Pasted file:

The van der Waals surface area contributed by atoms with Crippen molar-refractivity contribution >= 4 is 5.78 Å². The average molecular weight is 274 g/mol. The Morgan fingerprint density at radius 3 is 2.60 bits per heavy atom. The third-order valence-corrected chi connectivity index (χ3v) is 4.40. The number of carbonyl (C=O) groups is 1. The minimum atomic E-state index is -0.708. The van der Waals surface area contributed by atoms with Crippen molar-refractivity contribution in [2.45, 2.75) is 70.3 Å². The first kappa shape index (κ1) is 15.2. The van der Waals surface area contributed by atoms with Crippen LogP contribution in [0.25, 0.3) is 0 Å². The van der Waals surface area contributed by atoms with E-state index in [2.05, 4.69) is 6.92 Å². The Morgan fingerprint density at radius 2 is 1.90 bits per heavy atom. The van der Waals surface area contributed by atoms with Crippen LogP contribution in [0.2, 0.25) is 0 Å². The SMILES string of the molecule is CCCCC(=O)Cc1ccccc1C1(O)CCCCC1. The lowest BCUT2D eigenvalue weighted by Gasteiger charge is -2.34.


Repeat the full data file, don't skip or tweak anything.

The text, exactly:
The van der Waals surface area contributed by atoms with Crippen molar-refractivity contribution >= 4 is 5.78 Å². The average molecular weight is 274 g/mol. The Morgan fingerprint density at radius 3 is 2.60 bits per heavy atom. The third-order valence-corrected chi connectivity index (χ3v) is 4.40. The number of carbonyl (C=O) groups is 1. The minimum atomic E-state index is -0.708. The van der Waals surface area contributed by atoms with Crippen molar-refractivity contribution in [2.45, 2.75) is 70.3 Å². The first kappa shape index (κ1) is 15.2. The van der Waals surface area contributed by atoms with Crippen LogP contribution in [0.25, 0.3) is 0 Å². The van der Waals surface area contributed by atoms with E-state index in [2.05, 4.69) is 6.92 Å². The Morgan fingerprint density at radius 2 is 1.90 bits per heavy atom. The van der Waals surface area contributed by atoms with Crippen LogP contribution in [0.2, 0.25) is 0 Å². The SMILES string of the molecule is CCCCC(=O)Cc1ccccc1C1(O)CCCCC1. The lowest BCUT2D eigenvalue weighted by Gasteiger charge is -2.34.